I’m often asked, “What is the ultimate dame movie?” (Ok, I’m the primary one asking myself that, but trust me, I ask myself a lot.) It’s too hard to come up with just one film, but I can say that a prime example of classic movie damery is definitely Howard Hawks’ His Girl Friday.
Starring Cary Grant and Rosalind Russell, His Girl Fridayis a remake of The Front Page,routinely thought of as the “best newspaper comedy of all time”. It’s about a newspaper editor who’ll stop at nothing to keep his star reporter, Hildy Johnson, in tow. The brilliant change here is that while the editor, Walter Burns, still plays all kinds of tricks to keep his reporter from leaving the paper, this time Hildy happens to also be his ex-wife. If you can let slide the insanely improbable idea that any woman would trade in Cary Grant for Ralph Bellamy (I mean, come ON), this is pretty muchtheperfect film, a movie I often use to try to hook haters into the classic movie fold.
“One of the fastest, funniest, and most quotable films ever made”, His Girl Friday is a speedy and hysterically funny movie. It’s got that street-wise, rapid-fire dialogue I love in 1930s and 40s newspaper and crime pictures. But it also has timeless wit, evergreen political cynicism, and the never-gets-old romantic screwball-ery of a couple who can’t be together but reallycan’t be apart. Though His Girl Fridayis a prime example of damedom, and Rosalind Russell plays the “girl”, the “his” in the movie is whom I consider to be the greatest movie star of all time, Cary Grant. (Cary is the best. He is genius at comedy, great at drama, and watchable and wonderful in every single thing he’s ever done. Plus, well, he looks like Cary Grant.) In addition to Cary and Roz, the movie has a passel of superb supporting players, those character actors that don’t get the glory of movie stardom but are as responsible as the leads for classic movies’ enchantment. His Girl Friday sports John Qualen, Roscoe Karns, Cliff “Ukulele Ike” Edwards, Gene Lockhart, and – unsung but one of my faves, Abner Biberman. Billy Gilbert’s turn is especially fantastic; I always get the feeling he and Cary are genuinely amusing each other.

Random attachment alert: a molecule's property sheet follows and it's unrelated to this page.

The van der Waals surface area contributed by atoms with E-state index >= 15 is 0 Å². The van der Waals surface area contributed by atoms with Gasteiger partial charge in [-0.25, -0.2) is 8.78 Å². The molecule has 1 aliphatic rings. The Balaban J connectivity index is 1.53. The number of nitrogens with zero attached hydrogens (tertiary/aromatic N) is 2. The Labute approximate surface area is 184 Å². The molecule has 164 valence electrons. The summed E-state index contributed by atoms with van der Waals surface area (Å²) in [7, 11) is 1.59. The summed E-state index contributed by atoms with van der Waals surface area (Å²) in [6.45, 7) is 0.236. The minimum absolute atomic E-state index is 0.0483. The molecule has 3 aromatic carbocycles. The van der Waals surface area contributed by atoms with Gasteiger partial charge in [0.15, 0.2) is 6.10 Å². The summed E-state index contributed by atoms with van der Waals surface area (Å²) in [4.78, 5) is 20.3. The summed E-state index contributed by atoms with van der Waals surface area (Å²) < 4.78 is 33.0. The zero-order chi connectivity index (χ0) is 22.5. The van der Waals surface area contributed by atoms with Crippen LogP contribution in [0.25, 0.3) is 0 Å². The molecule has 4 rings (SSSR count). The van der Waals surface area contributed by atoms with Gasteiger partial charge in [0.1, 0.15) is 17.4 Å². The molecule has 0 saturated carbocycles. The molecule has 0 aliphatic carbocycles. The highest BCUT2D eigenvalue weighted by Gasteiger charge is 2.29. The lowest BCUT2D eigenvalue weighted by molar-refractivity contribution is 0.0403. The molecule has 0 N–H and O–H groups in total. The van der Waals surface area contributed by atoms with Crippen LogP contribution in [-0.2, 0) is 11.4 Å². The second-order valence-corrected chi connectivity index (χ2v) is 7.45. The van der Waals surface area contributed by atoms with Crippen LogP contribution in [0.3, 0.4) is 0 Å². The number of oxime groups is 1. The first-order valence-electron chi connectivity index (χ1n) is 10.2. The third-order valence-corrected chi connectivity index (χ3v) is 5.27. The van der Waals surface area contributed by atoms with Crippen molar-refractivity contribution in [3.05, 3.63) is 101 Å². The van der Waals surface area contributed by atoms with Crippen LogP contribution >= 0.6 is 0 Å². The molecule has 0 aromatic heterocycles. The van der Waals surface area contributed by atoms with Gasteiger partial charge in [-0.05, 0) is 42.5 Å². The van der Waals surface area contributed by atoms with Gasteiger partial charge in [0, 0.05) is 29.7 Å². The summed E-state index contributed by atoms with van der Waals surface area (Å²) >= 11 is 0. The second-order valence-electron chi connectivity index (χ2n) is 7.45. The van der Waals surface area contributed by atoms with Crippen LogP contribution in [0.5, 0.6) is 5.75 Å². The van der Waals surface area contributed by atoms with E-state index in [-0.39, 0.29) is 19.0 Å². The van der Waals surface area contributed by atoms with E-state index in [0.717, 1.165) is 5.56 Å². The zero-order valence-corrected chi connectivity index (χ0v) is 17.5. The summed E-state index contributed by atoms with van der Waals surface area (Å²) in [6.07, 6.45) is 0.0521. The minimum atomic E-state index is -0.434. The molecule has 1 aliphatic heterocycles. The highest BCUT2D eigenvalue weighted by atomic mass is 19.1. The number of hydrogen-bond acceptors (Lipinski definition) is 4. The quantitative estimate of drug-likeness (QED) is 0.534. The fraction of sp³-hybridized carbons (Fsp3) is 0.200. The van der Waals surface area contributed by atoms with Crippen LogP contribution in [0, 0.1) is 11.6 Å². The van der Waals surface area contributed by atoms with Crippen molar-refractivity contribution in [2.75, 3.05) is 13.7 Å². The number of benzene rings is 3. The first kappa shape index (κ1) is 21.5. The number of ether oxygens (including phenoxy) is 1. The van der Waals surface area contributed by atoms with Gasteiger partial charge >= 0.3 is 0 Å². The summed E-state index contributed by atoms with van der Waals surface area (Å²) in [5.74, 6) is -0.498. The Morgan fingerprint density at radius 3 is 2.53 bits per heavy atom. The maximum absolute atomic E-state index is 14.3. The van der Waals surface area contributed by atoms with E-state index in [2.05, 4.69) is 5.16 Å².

Back to the leads: Cary is sharp and scoundrel-y Walter Burns, but as the star reporter who thinks she’ll be happily married to insurance salesman Ralph Bellamy (“Ah, a home in Albany, with mother too”), Rosalind gives as good as she gets. She’s an ace reporter, and she is intelligent, funny, street-smart, kind, resilient and resourceful. When Walter tries to pull a fast one, she pulls one right back. She can snap out a good line just like her male newspaper room comrades. (I love it when she refers to the very platinum blonde, Marion Martin, as an ‘albino’.) Like a good dame, Hildy not only sees through shenanigans, she anticipates them. She’s tougher and savvier than her fiancé, so it’s no surprise, nor need we be sorry, when she kicks him to the curb. (No spoiler alert needed – if you’re watching the movie and you actually think Rosalind and Ralph are going to ride off into the Albany sunset together, you’re not very bright, and clearly unworthy of this divine dame fare. Tell whoever’s reading this to you to stop right here.)
If you are already acquainted with the movie, here are some little meta nuggets to look for next time you watch. At one point, Walter says , “Listen, the last man that said that to me was Archie Leach, just a week before he cut his throat.” Well, Archie Leach is Cary Grant’s real name. In one scene, Walter is describing Hildy’s fiancé and says, he looks “like that fellow in the movies, Ralph Bellamy.” Outside of the Hope and Crosby pictures, it’s unusual for classic movies to get meta like this.
If you’re looking for a wonderful movie, His Girl Friday fills the bill. And, if you’re looking for an example of how to live, love and look like a real dame, look no further.